144. Ben Witherington: Scholars have often pondered over the reason for the list in verse 8, but when one remembers that John's audience is Christians under pressure and threat of persecution, cowardice and faithlessness to the Lord, either spiritually or ethically, must be censured... The intended rhetorical effect of this verse was not to castigate the lost or gloat over their demise, but rather to warn the faithful of the dangers of spiritual and moral apostasy. (Revelation, New Cambridge Bible Commentary [Cambridge: Cambridge University Press, 2003], 256) Grant R. Osborne: The section [21:1–8] concludes with a challenge to the readers to recognize the difference between those who are faithful and those who are not, that is, decide whether to be a "conqueror" (21:7) or a "coward" (21:8)... The first of the [vice] list ... (deilois, cowards), is worthy of special consideration. The ... (de, but) that connects 21:8 should have its full adversative force and may well especially be contrasting ... ("the conqueror") with ... ("the cowards"). While the rest of the list describes the unchurched and wicked who were the enemies of Christianity, this first term probably describes those in the church who fail to persevere but give in to the pressures of the world. Whatever one's position concerning the "eternal security" issue, these would be those who fit the description of passages like Hebrews 6:4–6; 10:26–31; James 5:19–20; 2 Peter 2:20–21; and 1 John 5:16, namely, those in the church who are overcome with sin and leave their "faith." The reader is being asked to make a choice whether to "overcome" the pressure of the world and refuse to succumb to it or to be a "coward" and surrender to sin. Those who do so will join the unbelieving world in eternal damnation. (Baker Exegetical Commentary on the New Testament: Revelation, 739, 741–42) Craig Keener: In the context of Revelation, overcoming addresses such varied tests as compromise with the world's values (2:14, 20), dependence on our own strength (3:17), and persecution (2:10); but persecution is the test Revelation particularly emphasizes for the end-time witnesses of Jesus (12:11; 13:7). Jewish texts often speak of inheriting the world to come (21:7), a common figure of speech among early Christians as well (e.g., Matt. 25:34; Rom. 8:17; 1 Cor. 6:9). Here the overcomers inherit "all this," that is, the new and sorrowless world God has prepared for them (21:1–6). The promise that God will be his people's God and they will be his people is the most basic component of the ancient covenant formula (Gen. 17:8; Ex. 6;7; 29:45; Lev. 11:45; 22:33; 25:38; 26:12, 45; Num. 15:41; Deut. 29:13). The prophets rehearse the same covenant formula (Jer. 7:23; 11:4; 24:7; 30:22; 31:33; 32:38; Ezek. 11:20; 14:11; 36:28; 37:23, 27; Zech. 8:8). But Revelation slightly adapts it: He will be the overcomer's God, and the overcomer will be his own child (Rev. 21:7)... All these promises culminate, however, in a warning: Those who fail to overcome, who prove disobedient, will be damned (21:8). The NIV's "their place will be" is more literally, "they will have their part [or share] in"; this is the language of inheritance, a deliberate contrast with the inheritance of the overcomers in 21:7. The "fiery lake" is the destination for all who will not inherit the new Jerusalem and the new creation of 21:1–6. "The second death" (21:8) contrasts with the abolition of death in new Jerusalem (21:4). Those who begin as believers must "overcome"; apostates, like those who never professed Christ to begin with, will be lost. (NIV Application Commentary: Revelation, 488–499)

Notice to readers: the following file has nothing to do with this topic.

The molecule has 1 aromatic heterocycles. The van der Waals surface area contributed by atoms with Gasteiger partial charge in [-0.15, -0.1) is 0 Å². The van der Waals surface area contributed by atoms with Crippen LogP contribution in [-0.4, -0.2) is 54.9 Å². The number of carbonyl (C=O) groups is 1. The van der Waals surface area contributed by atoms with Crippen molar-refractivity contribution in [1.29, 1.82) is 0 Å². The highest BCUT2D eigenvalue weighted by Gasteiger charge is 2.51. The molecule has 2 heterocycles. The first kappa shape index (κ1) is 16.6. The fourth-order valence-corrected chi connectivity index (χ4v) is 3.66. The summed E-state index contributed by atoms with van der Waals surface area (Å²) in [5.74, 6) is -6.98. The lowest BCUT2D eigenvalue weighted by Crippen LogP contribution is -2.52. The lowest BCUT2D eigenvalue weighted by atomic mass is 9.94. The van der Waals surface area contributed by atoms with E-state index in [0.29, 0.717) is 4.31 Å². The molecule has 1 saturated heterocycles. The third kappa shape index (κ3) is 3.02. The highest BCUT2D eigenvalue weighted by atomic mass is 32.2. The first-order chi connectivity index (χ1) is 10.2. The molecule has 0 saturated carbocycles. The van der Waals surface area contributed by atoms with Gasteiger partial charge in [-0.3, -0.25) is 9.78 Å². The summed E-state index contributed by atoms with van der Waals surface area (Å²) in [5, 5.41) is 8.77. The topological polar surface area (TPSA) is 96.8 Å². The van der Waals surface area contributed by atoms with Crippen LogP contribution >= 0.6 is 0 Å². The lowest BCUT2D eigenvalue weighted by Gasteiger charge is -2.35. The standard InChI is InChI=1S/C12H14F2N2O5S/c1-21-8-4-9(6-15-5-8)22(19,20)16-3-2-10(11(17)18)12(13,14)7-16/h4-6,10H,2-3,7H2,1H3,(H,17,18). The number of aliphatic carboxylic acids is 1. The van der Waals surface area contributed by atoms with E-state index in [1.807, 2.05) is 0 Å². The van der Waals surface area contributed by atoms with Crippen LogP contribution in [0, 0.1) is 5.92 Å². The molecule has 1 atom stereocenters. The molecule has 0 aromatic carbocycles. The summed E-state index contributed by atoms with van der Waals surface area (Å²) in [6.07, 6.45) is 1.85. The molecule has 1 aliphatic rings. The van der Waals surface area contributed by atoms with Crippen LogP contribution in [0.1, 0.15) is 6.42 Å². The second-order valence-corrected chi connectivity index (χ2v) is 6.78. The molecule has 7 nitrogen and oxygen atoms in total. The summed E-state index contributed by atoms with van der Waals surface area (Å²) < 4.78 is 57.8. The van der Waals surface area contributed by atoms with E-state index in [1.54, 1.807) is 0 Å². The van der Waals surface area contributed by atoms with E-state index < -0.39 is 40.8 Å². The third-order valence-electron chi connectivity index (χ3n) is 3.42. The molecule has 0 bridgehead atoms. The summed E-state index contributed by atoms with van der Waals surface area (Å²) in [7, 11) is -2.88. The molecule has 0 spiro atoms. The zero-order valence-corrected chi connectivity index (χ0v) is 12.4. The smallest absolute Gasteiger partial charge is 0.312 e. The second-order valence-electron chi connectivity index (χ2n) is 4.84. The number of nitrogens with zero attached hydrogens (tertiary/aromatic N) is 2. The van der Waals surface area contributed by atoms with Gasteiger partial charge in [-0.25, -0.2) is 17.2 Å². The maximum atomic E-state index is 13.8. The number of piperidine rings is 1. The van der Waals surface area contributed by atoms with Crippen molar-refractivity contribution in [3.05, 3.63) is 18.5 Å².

145. Grant Osborne: As in Deuteronomy [4:2, "Do not add to what I command you, and do not subtract from it, but keep the commands of the Lord your God that I give you"], Christ is warning against false teachers who distort the meaning of the prophecies by adding their own teaching to it or removing the meaning God intended. ... The difficulty for us is how to apply this ban. It can hardly restrict differing interpretations regarding the meaning of the book. The key is to apply carefully the meaning of a "false teacher" or heretic. ... It refers to someone who uses Revelation to restructure the Christian faith . ... At the same time, the use of ... everyone who hears ... demonstrates that it is directed to every reader. In John's day it was especially meant for the seven churches for whom the visions were intended. For our day it must be directed to every person in the church who "hears" this message. ... We are all responsible to make certain that we interpret the book in accordance with the message God intended. For such people Christ provided a severe warning. ... Those who twist the divinely inspired prophecies to their own ends will suffer the consequences that fits their sin: (1) If they "add" their own meanings, "God will add to that person the plagues written in this book." ... They will be treated as unbelievers and suffer the punishments to be inflicted on the wicked. (2) If they "take away" God's meaning, "God will take away that person's share in the tree of life." This is more extreme, because it means they will suffer the "second death" (2:11; 20:6) or the lake of fire. The "tree of life" is found in 2:7 and 22:2 and stands for the gift of eternal life. ... Since it is said that God will "take away" their "share," scholars often debate whether this implies the apostasy of the believer. ... There is a strong sense of warning against apostasy throughout [the book of Revelation] . . . . Thus, the reader is warned here that distorting God's message in these prophecies is tantamount to apostasy, and the person guilty of it will become an apostate unbeliever in God's eyes. (Baker Exegetical Commentary on the New Testament: Revelation, [Grand Rapids: Baker Academic, 2002], 795–797)